Pittsburgh and Cleveland: similarity breeds contempt

January 07, 1995|By Mike Preston | Mike Preston,Sun Staff Writer

PITTSBURGH -- The Pittsburgh Steelers and Cleveland Browns have met 91 times in one of the NFL's longest rivalries, but never in the playoffs. When they play today in the AFC semifinals at Three Rivers Stadium, a series of great intensity reaches a new level.

"It's two towns that are similar, both blue collar and filled with hard workers," said Steelers cornerback Tim McKyer. "We're only 150 miles apart, but our fans hate their fans. Their players disrespect our players.

"And now both our seasons boil down to one game. You'd better believe there is going to be a lot of trash talking, shoving and pushing going on out there. The intensity will be like never before."

The enthusiasm was high three weeks ago when the Browns met the Steelers and a record crowd of 60,808 jammed Three Rivers Stadium to watch the Steelers pull off a 17-7 victory. That game gave Pittsburgh a sweep of Cleveland, which Pittsburgh defeated, 17-10, on Sept. 11.

After both games, several Cleveland players said the Steelers were lucky. The Steelers are still talking about how some Browns refused to shake hands after the last game.

"We want Pittsburgh real bad," said Cleveland defensive tackle Rob Burnett. "They're a good team, and we're a good team, but I think we're better. We've got something to prove."

Said Pittsburgh coach Bill Cowher: "Hey, someone tell the Browns we plan on showing up. We'll be there at 12:30."

Maybe these teams and cities don't like each other because they are so alike. Both cities were industrial powers that reached their heights during World War II, and then had to go through periods of rebirth.

Pittsburgh has replaced the diminishing steel industry with a focus on high-tech businesses, health care, education and service industries. Cleveland, a forgotten Great Lakes port that skirted bankruptcy in the 1970s, has recovered on the strength of manufacturing durable goods, defense hardware, aerospace and medical equipment.

Both teams have great defenses. Cleveland's was the stingiest during the regular season, allowing only 204 points. Pittsburgh's was ranked second in the league and first in the AFC, allowing 270.4 yards per game.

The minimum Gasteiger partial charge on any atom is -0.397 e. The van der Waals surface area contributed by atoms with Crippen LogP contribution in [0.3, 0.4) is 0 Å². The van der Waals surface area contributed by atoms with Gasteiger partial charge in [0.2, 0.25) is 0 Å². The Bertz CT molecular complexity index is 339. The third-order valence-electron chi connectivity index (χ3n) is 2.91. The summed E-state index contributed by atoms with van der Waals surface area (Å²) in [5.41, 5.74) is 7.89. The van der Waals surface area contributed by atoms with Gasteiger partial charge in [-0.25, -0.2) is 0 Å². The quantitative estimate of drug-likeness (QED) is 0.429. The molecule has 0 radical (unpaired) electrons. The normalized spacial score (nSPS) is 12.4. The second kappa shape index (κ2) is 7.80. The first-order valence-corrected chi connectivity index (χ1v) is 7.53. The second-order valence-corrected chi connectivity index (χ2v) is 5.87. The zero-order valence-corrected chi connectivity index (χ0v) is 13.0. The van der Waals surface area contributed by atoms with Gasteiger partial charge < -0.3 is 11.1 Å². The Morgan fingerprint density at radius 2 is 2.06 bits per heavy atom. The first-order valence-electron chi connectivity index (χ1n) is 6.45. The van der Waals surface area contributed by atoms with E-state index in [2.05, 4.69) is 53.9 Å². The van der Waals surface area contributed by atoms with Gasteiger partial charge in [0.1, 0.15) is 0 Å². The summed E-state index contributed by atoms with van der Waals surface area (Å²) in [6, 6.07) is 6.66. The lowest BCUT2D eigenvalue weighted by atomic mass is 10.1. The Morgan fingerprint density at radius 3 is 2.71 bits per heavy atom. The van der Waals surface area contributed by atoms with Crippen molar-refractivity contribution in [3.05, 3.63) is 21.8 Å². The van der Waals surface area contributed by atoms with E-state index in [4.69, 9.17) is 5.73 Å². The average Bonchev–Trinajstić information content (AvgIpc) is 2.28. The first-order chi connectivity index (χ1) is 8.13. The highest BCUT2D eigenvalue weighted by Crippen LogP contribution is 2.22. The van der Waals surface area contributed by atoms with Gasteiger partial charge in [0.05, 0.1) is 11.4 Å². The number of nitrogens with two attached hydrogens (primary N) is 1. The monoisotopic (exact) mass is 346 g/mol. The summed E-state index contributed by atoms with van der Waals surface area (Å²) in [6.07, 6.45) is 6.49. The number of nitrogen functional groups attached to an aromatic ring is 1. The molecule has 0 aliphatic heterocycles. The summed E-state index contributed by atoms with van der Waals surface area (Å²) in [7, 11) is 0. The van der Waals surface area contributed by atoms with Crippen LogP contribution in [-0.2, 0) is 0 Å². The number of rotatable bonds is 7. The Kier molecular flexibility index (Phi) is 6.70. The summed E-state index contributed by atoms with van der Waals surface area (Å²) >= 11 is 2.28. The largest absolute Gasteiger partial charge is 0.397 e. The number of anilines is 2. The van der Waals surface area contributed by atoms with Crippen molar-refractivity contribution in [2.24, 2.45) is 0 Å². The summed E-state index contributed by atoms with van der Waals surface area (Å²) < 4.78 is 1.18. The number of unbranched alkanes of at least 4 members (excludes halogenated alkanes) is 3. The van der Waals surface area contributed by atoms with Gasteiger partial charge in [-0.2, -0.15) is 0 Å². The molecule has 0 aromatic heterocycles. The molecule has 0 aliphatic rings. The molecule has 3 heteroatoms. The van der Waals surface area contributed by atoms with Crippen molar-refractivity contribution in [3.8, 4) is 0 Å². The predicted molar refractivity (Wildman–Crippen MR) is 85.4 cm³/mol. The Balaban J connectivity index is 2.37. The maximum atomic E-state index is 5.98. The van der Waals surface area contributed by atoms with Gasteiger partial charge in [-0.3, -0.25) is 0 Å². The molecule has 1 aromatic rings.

Cleveland has a great down lineman in Michael Dean Perry, and its linebacking corps is solid with Pepper Johnson and Carl Banks. Pittsburgh's "Blitzburgh" defense is led by outside linebackers Kevin Greene and Greg Lloyd and defensive backs Rod Woodson and Carnell Lake.

The key then, for both teams, is which offense commits the most mistakes.

Which brings us to Cleveland quarterback Vinny Testaverde. The Steelers made 17 interceptions, six courtesy of Testaverde, and they led the league in sacks with 55.

"Pressure shakes him," said Lloyd. "And our team is like those raptors from Jurassic Park. My daughter has watched that movie 100 times, and I like the comparison. When you have one raptor in your sight, there may still be other ones attacking you from the other side that you don't see.

"We do a lot of disguising. The quarterback has to be a quick reader. Some teams think all we do is blitz, and sometimes that's what we want them to think.

"Vinny had a good game last week against New England [20 of 30 for 268 yards, one touchdown], but in the games we played him this year, he was what we expected of Vinny Testaverde. You put pressure on him and he thinks about it. He's vulnerable there."

Opposing players were making similar statements about Steelers quarterback Neil O'Donnell earlier this season, but the former University of Maryland standout has been error-free down the stretch. O'Donnell threw a league-low nine interceptions, and the Steelers led the NFL in fewest turnovers (17) and turnover differential (plus-14).

Cleveland must stop Pittsburgh's running trio of Barry Foster, Bam Morris and John L. Williams and force O'Donnell into passing situations. The Steelers' three prime-time backs combined for nearly all of the team's league-leading 2,180 yards rushing and 136.2 per game average.



* Cleveland at Pittsburgh, 12:30 p.m., chs. 11, 4


* Chicago at San Francisco, 4 p.m., chs. 45, 5



* Green Bay at Dallas, 12:30 p.m., chs. 45, 5


* Miami at San Diego, 4 p.m., chs. 11, 4

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